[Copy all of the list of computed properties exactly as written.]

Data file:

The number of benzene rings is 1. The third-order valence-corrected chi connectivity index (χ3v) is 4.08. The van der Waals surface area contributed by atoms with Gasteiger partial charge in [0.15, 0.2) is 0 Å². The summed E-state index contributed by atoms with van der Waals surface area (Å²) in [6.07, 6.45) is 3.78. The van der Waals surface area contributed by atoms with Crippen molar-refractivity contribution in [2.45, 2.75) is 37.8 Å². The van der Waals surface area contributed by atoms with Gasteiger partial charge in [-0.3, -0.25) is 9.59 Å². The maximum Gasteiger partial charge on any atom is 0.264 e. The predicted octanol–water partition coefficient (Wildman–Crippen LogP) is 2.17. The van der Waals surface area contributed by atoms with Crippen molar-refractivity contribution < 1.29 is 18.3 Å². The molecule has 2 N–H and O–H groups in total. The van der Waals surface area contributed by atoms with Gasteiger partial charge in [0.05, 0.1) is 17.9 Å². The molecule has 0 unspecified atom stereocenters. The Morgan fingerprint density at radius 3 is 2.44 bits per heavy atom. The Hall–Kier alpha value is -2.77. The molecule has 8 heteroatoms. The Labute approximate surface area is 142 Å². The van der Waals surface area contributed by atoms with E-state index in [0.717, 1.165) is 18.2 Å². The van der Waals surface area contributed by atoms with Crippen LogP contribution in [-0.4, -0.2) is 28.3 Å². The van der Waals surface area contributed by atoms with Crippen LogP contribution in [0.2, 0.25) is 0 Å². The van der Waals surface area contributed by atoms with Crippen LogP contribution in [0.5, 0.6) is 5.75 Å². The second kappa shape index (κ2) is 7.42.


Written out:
The number of benzene rings is 1. The third-order valence-corrected chi connectivity index (χ3v) is 4.08. The van der Waals surface area contributed by atoms with Gasteiger partial charge in [0.15, 0.2) is 0 Å². The summed E-state index contributed by atoms with van der Waals surface area (Å²) in [6.07, 6.45) is 3.78. The van der Waals surface area contributed by atoms with Crippen molar-refractivity contribution in [2.45, 2.75) is 37.8 Å². The van der Waals surface area contributed by atoms with Gasteiger partial charge in [-0.3, -0.25) is 9.59 Å². The maximum Gasteiger partial charge on any atom is 0.264 e. The predicted octanol–water partition coefficient (Wildman–Crippen LogP) is 2.17. The van der Waals surface area contributed by atoms with Crippen molar-refractivity contribution < 1.29 is 18.3 Å². The molecule has 2 N–H and O–H groups in total. The van der Waals surface area contributed by atoms with Gasteiger partial charge in [0.05, 0.1) is 17.9 Å². The molecule has 0 unspecified atom stereocenters. The Morgan fingerprint density at radius 3 is 2.44 bits per heavy atom. The Hall–Kier alpha value is -2.77. The molecule has 8 heteroatoms. The Labute approximate surface area is 142 Å². The van der Waals surface area contributed by atoms with E-state index in [0.717, 1.165) is 18.2 Å². The van der Waals surface area contributed by atoms with Crippen LogP contribution in [-0.4, -0.2) is 28.3 Å². The van der Waals surface area contributed by atoms with Crippen LogP contribution in [0.2, 0.25) is 0 Å². The van der Waals surface area contributed by atoms with Crippen LogP contribution in [0.5, 0.6) is 5.75 Å². The second kappa shape index (κ2) is 7.42.